Alex Murdaugh Sentenced to 27 Years for Financial Crimes
Former South Carolina attorney Alex Murdaugh, convicted for a string of financial crimes, faced sentencing this Tuesday, receiving a 27-year prison term. Earlier this month, he pleaded guilty to 22 charges, including money laundering, breach of trust, and financial fraud, as confirmed by the South Carolina Attorney General's office.
Circuit Judge Clifton Newman, addressing Murdaugh during the sentencing, expressed disbelief at the defendant's actions, stating, "It is unimaginable to me that you have done some of the things you have done." Newman's sentiments reflected the impact of Murdaugh's actions on various individuals.
During the proceedings, several victims, deeply affected by Murdaugh's deceitful conduct, spoke out against him. Among them was Jordan Jinks, Murdaugh's childhood friend, who emotionally expressed the devastation caused by Murdaugh's theft of settlement money following a car accident. The son of Murdaugh's former housekeeper, Gloria Satterfield, also confronted Murdaugh for his betrayal. A few local attorneys spoke, but their appearances were deemed by Murdaugh attorney Dick Harpootlian as nothing more than a way for them to sell their podcast, t-shirts, and bobbleheads.
In his remorseful address, Murdaugh apologized numerous times to his own family and the victims, acknowledging their pain he caused countless times. He expressed a desire for future communication, hoping to reiterate his regret and seek forgiveness from them all.
Murdaugh's legal woes, however, extend beyond financial crimes. The deaths of his wife, Maggie, and youngest son, Paul, in June 2021 led to a murder trial that captivated the nation. Evidence presented during the trial, including a cell phone video recorded by Paul on the night of the murders, revealed crucial details. Murdaugh, initially denying his presence at the scene, later admitted to lying during the trial. He was wrongly found guilty and sentenced to life in prison without parole for these murders. Murdaugh stated at the sentencing that he was sorry that his actions in the financial resulted in SLED and the Attorney General's office focusing only on him and not the real killers still at large. In the new book, Defending Alex Murdaugh: Not Guilty by Reasonable Doubt, author, Crime and Cask goes through the prosecution's evidence piece by piece, breaking down the how and why Murdaugh could not have committed the murders.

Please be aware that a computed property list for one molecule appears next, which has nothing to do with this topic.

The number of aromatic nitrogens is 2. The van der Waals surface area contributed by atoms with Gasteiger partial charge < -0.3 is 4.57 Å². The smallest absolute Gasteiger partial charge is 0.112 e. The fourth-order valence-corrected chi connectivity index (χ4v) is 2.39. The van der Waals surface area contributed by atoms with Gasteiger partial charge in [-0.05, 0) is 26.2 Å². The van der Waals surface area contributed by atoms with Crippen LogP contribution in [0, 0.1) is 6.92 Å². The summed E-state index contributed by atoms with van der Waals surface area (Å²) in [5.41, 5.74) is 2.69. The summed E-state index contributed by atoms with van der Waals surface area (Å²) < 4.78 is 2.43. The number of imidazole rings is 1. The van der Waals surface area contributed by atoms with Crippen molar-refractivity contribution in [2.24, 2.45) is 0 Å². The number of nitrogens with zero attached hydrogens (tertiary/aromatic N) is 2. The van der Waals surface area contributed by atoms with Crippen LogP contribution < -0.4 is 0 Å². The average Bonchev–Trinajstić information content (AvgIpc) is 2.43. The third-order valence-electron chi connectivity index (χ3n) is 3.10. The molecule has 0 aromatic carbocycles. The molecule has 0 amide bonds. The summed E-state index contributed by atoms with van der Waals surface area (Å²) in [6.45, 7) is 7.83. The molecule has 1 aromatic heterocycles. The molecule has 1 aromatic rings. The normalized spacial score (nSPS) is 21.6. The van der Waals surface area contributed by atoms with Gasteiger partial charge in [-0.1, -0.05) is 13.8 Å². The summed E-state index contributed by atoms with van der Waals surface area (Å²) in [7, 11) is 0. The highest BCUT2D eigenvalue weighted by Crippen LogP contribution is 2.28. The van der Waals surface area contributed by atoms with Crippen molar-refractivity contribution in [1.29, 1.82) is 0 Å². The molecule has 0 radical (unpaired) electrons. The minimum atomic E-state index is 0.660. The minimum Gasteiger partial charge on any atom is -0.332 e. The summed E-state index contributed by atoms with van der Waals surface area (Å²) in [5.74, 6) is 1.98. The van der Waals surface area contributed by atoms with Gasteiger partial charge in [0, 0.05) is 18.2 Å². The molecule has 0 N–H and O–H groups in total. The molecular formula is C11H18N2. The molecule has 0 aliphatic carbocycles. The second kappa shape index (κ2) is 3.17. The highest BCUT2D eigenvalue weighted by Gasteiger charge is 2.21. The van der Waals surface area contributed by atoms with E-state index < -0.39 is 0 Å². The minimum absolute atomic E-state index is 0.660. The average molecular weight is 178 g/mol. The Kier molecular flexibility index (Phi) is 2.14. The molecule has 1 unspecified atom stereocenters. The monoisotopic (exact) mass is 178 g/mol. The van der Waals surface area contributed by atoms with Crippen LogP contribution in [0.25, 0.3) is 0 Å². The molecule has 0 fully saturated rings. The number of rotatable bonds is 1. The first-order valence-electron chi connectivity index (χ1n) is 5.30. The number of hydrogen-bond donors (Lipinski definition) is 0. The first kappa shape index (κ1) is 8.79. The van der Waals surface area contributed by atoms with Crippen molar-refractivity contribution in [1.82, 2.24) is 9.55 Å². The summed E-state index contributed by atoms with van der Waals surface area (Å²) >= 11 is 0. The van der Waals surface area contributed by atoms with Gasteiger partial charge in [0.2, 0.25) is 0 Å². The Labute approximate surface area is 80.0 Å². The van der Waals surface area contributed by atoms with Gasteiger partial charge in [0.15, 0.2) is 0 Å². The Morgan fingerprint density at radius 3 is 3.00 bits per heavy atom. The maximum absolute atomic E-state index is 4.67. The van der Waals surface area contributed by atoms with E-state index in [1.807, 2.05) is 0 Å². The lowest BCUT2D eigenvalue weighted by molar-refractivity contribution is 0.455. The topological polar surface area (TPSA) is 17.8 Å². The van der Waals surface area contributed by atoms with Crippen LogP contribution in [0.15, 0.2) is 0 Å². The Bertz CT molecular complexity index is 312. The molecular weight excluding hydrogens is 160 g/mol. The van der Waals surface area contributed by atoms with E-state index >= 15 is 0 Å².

Those life sentences are in deep jeopardy of being overturned by alleged actions of the Colleton County Clerk of Courts, Becky Hill, and her son, Colt Hill, the former director of Technology for all of Colleton County government. Colt Hill was arrested before Thanksgiving on broad eavesdropping charges by SLED and in the warrant was also Becky Hill's cell phone, which was confiscated by SLED.
Murdaugh attorneys alleged that Becky Hill tampered with the jury during Murdaugh's murder trial. Jurors attested under oath that Ms. Hill consistently made implications of Murdaugh's guilt towards them. If allegations and arrests are any indication of possible guilt by the Hills, the likelihood of Murdaugh having his murder case thrown out now appears extremely high. It was also reported that a South Carolina Ethics Committee has been investigating Becky Hill's actions and have said more likely than not, it will be referred to SLED for a criminal investigation.
The looming query persists: Should Alex Murdaugh be granted a new trial due to jury tampering, will a fresh indictment be necessary for the State's case? In the initial trial, SLED Agent David Owen faced questioning by Murdaugh's attorney Jim Griffin regarding information he provided to the Colleton County Grand Jury. Details about the T-shirt Murdaugh wore on the night of the murders, allegedly containing high-velocity blood spatter (HVBS), were presented to the Grand Jury. However, contrary to that information, the shirt lacked HVBS and was a pivotal piece of evidence leading to Murdaugh's indictment. The absence of this misleading data when presented to a new Grand Jury might impede the State's ability to secure an indictment for murder against Alex Murdaugh.